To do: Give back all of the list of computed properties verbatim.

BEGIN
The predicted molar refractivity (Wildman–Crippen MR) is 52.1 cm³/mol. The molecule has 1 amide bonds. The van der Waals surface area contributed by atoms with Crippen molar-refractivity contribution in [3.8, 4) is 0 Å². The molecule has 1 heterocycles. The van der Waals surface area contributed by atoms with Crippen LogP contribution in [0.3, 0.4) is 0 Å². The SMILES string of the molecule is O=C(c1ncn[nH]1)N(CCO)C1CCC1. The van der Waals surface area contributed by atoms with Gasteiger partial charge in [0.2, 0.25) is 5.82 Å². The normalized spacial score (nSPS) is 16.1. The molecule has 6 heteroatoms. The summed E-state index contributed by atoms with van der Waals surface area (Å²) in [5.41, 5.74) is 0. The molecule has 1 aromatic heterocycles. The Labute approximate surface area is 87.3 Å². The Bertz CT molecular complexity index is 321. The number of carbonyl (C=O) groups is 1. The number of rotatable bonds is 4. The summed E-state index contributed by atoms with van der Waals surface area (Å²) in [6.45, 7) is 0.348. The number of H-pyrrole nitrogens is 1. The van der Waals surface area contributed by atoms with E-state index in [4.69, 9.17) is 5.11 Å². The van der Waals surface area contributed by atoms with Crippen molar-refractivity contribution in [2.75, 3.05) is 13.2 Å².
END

The predicted molar refractivity (Wildman–Crippen MR) is 52.1 cm³/mol. The molecule has 1 amide bonds. The van der Waals surface area contributed by atoms with Crippen molar-refractivity contribution in [3.8, 4) is 0 Å². The molecule has 1 heterocycles. The van der Waals surface area contributed by atoms with Crippen LogP contribution in [0.3, 0.4) is 0 Å². The SMILES string of the molecule is O=C(c1ncn[nH]1)N(CCO)C1CCC1. The van der Waals surface area contributed by atoms with Gasteiger partial charge in [0.2, 0.25) is 5.82 Å². The normalized spacial score (nSPS) is 16.1. The molecule has 6 heteroatoms. The summed E-state index contributed by atoms with van der Waals surface area (Å²) in [5.41, 5.74) is 0. The molecule has 1 aromatic heterocycles. The Labute approximate surface area is 87.3 Å². The Bertz CT molecular complexity index is 321. The number of carbonyl (C=O) groups is 1. The number of rotatable bonds is 4. The summed E-state index contributed by atoms with van der Waals surface area (Å²) in [6.45, 7) is 0.348. The number of H-pyrrole nitrogens is 1. The van der Waals surface area contributed by atoms with E-state index in [4.69, 9.17) is 5.11 Å². The van der Waals surface area contributed by atoms with Crippen molar-refractivity contribution in [2.75, 3.05) is 13.2 Å².